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J Med Econ. 2013 Oct;16(10):1203-15. doi: 10.3111/13696998.2013.832258. Epub 2013 Aug 23.

Comparison of therapy augmentation and deviation rates from the recommended once-daily dosing regimen between LDX and commonly prescribed long-acting stimulants for the treatment of ADHD in youth and adults.

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1
Shire Development, LLC , Wayne, PA , USA.

Abstract

OBJECTIVE:

To compare therapy augmentation and deviation rates from the recommended once-daily dosing regimen in Attention Deficit Hyperactivity Disorder (ADHD) patients initiated on lisdexamfetamine (LDX) vs other once-daily Food and Drug Administration (FDA) approved stimulants.

METHODS:

ADHD patients initiated on a long-acting ADHD stimulant medication (index medication) in/after 2007 were selected from a large U.S. administrative claims database. Patients were required to be persistent for ≥90 days and continuously enrolled in their healthcare plan for ≥12 months following treatment initiation date. Based on age and previous treatment status, patients were classified into treatment-naïve children and adolescents (6-17 years old), previously treated children and adolescents, treatment-naïve adults (≥18 years old), and previously treated adults. Furthermore, patients were classified into four mutually exclusive treatment groups, based on index medication: lisdexamfetamine (LDX), osmotic release methylphenidate hydrochloride long-acting (OROS MPH), other methylphenidate/dexmethylphenidate long-acting (MPH LA), and amphetamine/dextroamphetamine long-acting (AMPH LA). The average daily consumption was measured as the quantity of index medication supplied in the 12-month study period divided by the total number of days of supply. Therapy augmentation was defined as the use of another ADHD medication concomitantly with the index medication for ≥28 consecutive days. Therapy augmentation and deviation rates from the recommended once-daily dosing regimen were compared between treatment groups using multivariate logistic regression models.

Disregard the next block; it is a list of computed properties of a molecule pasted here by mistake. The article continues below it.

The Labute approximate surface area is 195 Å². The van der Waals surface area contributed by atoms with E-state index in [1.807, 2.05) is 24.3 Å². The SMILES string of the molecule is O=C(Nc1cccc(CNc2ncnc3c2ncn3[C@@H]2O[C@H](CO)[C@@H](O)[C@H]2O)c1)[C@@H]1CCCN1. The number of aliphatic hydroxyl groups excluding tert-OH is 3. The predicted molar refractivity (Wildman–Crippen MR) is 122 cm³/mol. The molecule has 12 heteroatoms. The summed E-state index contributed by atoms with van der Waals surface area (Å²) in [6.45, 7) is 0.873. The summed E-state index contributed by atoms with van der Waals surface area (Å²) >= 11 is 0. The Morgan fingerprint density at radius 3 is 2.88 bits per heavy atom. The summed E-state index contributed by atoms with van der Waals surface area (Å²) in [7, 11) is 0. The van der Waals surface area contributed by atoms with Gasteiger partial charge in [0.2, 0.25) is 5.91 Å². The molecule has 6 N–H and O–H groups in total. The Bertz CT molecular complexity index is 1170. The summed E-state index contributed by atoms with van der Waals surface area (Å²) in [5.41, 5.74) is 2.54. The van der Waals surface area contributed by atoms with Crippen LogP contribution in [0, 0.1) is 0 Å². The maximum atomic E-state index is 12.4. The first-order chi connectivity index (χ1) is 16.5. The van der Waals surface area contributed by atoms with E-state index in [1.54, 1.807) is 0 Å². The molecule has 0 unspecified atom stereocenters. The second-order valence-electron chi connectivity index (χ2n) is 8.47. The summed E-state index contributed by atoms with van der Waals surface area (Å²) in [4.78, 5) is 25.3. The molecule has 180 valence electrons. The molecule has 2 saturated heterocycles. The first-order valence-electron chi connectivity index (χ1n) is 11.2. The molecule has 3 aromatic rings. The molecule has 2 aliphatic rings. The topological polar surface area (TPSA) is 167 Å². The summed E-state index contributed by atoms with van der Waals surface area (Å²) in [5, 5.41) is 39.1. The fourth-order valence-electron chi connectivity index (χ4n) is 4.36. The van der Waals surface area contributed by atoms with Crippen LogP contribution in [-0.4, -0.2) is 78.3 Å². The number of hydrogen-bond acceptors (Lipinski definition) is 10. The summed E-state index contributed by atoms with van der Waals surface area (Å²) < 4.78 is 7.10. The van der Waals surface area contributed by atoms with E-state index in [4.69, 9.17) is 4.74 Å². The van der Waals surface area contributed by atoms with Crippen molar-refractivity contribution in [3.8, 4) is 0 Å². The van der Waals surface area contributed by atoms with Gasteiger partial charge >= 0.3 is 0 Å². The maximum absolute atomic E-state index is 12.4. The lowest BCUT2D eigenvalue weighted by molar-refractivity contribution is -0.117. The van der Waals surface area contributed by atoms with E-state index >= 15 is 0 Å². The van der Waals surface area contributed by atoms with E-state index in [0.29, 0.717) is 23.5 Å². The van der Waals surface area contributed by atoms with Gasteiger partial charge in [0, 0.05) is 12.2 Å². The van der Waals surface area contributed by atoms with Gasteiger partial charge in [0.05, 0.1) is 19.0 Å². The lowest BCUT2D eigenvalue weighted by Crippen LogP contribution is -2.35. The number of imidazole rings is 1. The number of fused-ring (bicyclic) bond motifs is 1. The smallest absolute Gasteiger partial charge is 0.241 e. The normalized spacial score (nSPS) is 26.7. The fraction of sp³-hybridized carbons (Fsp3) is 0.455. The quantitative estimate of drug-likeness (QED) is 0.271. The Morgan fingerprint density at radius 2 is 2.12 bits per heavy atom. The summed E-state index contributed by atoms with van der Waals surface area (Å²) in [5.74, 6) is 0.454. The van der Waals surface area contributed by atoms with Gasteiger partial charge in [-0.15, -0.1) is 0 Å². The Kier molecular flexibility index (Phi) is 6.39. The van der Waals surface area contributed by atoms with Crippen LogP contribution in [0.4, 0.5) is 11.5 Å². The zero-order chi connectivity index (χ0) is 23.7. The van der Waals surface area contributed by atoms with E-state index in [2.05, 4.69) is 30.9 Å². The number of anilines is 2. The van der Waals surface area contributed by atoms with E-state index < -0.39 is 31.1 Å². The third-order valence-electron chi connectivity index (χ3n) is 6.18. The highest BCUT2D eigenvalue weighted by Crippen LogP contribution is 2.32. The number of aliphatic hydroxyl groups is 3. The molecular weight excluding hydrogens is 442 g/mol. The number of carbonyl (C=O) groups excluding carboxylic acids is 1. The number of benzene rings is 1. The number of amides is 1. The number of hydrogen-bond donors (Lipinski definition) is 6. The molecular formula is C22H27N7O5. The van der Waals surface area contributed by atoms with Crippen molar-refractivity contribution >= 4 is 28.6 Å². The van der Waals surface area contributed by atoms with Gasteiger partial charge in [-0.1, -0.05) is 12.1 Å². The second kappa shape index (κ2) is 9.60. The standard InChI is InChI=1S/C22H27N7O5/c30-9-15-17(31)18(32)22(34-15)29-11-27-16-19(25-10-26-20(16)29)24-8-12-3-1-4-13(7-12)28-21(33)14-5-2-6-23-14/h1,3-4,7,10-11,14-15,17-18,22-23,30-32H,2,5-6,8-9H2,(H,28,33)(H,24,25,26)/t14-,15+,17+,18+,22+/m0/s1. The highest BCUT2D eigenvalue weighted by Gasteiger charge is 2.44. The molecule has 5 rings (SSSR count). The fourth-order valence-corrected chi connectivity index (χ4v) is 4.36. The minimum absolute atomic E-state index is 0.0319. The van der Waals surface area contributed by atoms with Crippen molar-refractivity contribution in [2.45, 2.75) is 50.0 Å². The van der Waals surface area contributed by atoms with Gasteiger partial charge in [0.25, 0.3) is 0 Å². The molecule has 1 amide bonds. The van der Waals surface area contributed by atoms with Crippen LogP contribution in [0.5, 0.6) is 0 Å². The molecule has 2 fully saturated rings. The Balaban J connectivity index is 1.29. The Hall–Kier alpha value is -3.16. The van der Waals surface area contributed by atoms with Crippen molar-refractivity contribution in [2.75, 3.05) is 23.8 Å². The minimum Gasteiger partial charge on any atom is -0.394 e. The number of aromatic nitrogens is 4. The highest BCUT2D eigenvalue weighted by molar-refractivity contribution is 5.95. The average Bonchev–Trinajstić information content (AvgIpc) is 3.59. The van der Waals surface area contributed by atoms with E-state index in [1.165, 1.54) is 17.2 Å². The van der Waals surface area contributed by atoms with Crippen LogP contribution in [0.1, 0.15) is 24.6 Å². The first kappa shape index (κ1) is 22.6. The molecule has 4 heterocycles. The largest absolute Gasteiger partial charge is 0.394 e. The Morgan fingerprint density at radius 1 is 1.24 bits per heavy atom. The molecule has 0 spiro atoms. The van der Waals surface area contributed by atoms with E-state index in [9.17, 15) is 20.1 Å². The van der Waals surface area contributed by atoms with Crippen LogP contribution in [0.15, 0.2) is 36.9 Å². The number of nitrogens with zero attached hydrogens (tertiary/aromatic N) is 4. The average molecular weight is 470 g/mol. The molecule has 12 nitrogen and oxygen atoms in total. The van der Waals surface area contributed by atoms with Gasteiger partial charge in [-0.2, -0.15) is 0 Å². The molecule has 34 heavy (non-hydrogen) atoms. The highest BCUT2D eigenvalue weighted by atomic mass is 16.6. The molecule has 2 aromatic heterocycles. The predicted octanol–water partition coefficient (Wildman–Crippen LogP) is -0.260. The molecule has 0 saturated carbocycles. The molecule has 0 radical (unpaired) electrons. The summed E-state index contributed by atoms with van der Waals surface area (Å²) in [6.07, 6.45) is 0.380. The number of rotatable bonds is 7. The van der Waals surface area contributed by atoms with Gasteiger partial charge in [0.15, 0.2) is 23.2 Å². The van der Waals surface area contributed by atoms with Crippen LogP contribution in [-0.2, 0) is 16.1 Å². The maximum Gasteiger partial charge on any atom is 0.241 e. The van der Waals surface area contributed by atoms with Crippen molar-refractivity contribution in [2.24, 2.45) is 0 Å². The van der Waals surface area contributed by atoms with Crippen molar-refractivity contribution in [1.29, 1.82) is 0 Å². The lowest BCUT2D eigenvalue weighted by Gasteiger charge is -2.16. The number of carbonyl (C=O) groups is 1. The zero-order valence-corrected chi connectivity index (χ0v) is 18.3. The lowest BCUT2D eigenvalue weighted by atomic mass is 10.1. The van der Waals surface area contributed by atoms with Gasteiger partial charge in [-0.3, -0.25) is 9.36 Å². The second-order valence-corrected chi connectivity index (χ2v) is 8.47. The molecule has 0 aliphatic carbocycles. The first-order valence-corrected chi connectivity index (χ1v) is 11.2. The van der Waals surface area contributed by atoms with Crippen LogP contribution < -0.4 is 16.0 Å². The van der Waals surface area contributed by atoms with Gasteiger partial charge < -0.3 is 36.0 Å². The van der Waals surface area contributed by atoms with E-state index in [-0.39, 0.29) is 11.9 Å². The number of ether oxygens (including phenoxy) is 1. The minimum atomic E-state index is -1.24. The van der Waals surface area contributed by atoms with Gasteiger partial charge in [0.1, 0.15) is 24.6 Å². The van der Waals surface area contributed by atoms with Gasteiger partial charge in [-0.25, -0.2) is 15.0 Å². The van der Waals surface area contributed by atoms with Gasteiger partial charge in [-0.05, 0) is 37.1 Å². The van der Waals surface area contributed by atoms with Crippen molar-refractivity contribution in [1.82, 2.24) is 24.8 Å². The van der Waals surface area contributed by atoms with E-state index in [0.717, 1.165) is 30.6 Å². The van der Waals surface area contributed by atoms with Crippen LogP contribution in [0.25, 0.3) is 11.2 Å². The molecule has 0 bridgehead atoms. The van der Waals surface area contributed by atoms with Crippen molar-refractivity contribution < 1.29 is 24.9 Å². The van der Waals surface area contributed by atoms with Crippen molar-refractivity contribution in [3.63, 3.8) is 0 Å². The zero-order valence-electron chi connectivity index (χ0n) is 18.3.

RESULTS:

Compared to the other treatment groups, LDX patients were less likely to augment with another ADHD medication (range odds ratios [OR]; 1.28-3.30) and to deviate from the recommended once-daily dosing regimen (range OR; 1.73-4.55), except for previously treated adult patients, where therapy augmentation differences were not statistically significant when compared to OROS MPH and MPH LA patients.

LIMITATION:

This study did not control for ADHD severity.

CONCLUSION:

Overall, compared to LDX-treated patients, patients initiated on other ADHD medications were equally or more likely to have a therapy augmentation and more likely to deviate from the recommended once-daily dosing regimen.

PMID:
23937642
DOI:
10.3111/13696998.2013.832258
[Indexed for MEDLINE]
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